Which cultures and traditions influence your work? Which artistic currents are sources of inspiration for you and how is this reflected in your work?

I grew up in New York City and loved looking at West African masks at the Metropolitan Museum of Art. When I started incorporating feathers into my artwork, I also researched feathered ritual objects from indigenous Amazonian tribes. I think you can see the influence of both of these cultures for whom beautiful, locally sourced ritual objects were central to their art and spiritual practice.

I was trained in textile design at the Fashion Institute of Technology in New York and my interest in women’s clothing, especially traditional clothing, has persisted throughout my life. I have an ongoing series inspired by traditional women’s garments such as Kimono from Japan and Korea, and the Huipil, still worn in Chiapas, Mexico and Guatemala.

Let me say that I believe that artwork is a product of our early experiences as well as the art that we were exposed to early in life. I don’t think we can escape who we essentially are. In my case, the content and form of my work is clearly impacted by these exposures, specifically textiles, patterning, ecology and women’s garments.

I am inspired by artists who push the boundaries of their materials, especially in fiber, and go on to create new forms. Some of my favorite artists are Olga de Amaral from Colombia, Magdalena Abakanowicz from Poland, Nick Cave from the US and El Anatsui from Ghana.

STUDIO SHOT, photo by Carlos Díaz Corona, 2022, copyright Deborah Kruger

Can you tell us about the process of research and experimentation on techniques and materials that is an important aspect of your practice? How do the characteristics and identity of the materials you use influence the final work? Is the material only a medium or does it somehow become an integral part of the narrative?

I am always looking for ways that materials can also speak to my themes. By using recycled plastic bags, I am conveying information about the relentless consumption that is at the root of the environmental crises we are facing. Giving the material a chance to speak allows for a more nuanced end product. My work has morphed from literal textiles to art that falls within the scope of textility and abstraction. Sometimes viewers think that my tail feathers are fiber or paper and are surprised to encounter plastic. That the feathers still read as textiles is very satisfying to me.

When I transitioned from fiber to recycled materials, I did so with the intention of finding a visual solution that was more integrated with my content. I experimented with digital printing on alternative surfaces. Although I liked the quality of the images, I realized that the crankiness of the digital printers would not be a good solution for my need to produce thousands of feathers.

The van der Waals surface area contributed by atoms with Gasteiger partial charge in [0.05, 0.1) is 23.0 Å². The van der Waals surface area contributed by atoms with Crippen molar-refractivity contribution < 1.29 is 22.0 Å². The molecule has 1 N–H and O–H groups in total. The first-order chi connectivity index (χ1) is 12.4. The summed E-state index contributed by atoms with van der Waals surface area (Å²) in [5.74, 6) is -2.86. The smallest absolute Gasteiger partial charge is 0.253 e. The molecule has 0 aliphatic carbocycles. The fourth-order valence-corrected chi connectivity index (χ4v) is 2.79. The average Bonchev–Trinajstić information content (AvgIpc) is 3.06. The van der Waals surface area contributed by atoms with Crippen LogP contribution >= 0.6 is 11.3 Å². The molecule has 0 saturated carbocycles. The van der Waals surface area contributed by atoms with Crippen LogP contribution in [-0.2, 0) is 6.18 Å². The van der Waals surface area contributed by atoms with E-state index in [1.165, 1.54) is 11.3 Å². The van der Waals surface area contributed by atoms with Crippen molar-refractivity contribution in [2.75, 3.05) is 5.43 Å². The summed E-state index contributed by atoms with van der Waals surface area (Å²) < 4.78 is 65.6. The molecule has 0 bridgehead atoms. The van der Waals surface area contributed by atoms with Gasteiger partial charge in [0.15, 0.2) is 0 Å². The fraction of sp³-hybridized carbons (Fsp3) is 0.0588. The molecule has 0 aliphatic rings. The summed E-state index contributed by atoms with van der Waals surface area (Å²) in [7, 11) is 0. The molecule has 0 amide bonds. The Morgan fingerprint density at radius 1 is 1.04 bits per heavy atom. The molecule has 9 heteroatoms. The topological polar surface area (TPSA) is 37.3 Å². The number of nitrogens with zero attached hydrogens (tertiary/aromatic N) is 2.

RED VESSEL, photo by Carlos Díaz Corona, 2022, 83 x 23 x 23"”, screen-printing on recycled plastic bags, sewing, fabric, wrapping, constructed with building foam and papier-mâché, copyright Deborah Kruger

Go to the AM on-line Gallery: RED VESSEL

In the end, going back to a hand process like silk-screen printing felt right and also like a homecoming. When I was a young textile designer, we did all our samples via silk screening. Choosing this method checked off a lot of boxes. Hand screen-printing was part of my early design background. It is a skill that I can share with my Mexican team so that they have a bigger employment toolbox. Preserving culture is central to my overall themes. Bringing screen-printing back into my studio practice is a way to preserve these skills that are waning due to the advent of large-scale digital printing factories.

In a sense, all of my work is about extinction. Not just birds and languages, but also clothing forms and technical processes.

As you will read in another part of this interview, working in different media and materials is both challenging and energizing. In addition to textiles and recycled materials, I have also worked with ceramics and plan to explore 3-D printing, neon and extruded metals. Each media allows me to express my themes in an exciting and new way.

RED FEATHER BASKET 2, photo by Carlos Díaz Corona, 2022, 10 x 10 x 10”, screen-printing on recycled plastic bags, sewing, wrapped cord, waxed linen thread, copyright Deborah Kruger
BROKEN ROUND SCULPTURE, photo by Carlos Díaz Corona, 2022, 26 x 26 x 26”, broken ceramic plates hand-painted with drawings of endangered birds grouted around round ceramic form, copyright Deborah Kruger
BROKEN, photo by Miguel Mata, 2018, 80 diameter X 11”, broken ceramic plates hand-painted with drawings of endangered birds and building rubble, copyright Deborah Kruger

Is there a project, a work that is in your thoughts that you have not yet had a chance to realise?

I have two projects that have been rumbling around for a few years. One of them is a neon wall installation that addresses bird extinction. The other is a public art sculpture shaped like a birdcage. Instead of bars, the cage would be made from simplified drawings of endangered birds fabricated from aluminum, steel or 3-D printing. I am excited about using other media to express my environmental concerns. Both of these will require funding and I am applying for grants. I welcome additional support through my Patron page: just press the Support button the bottom of my landing page. I would be most grateful for donations of any amount!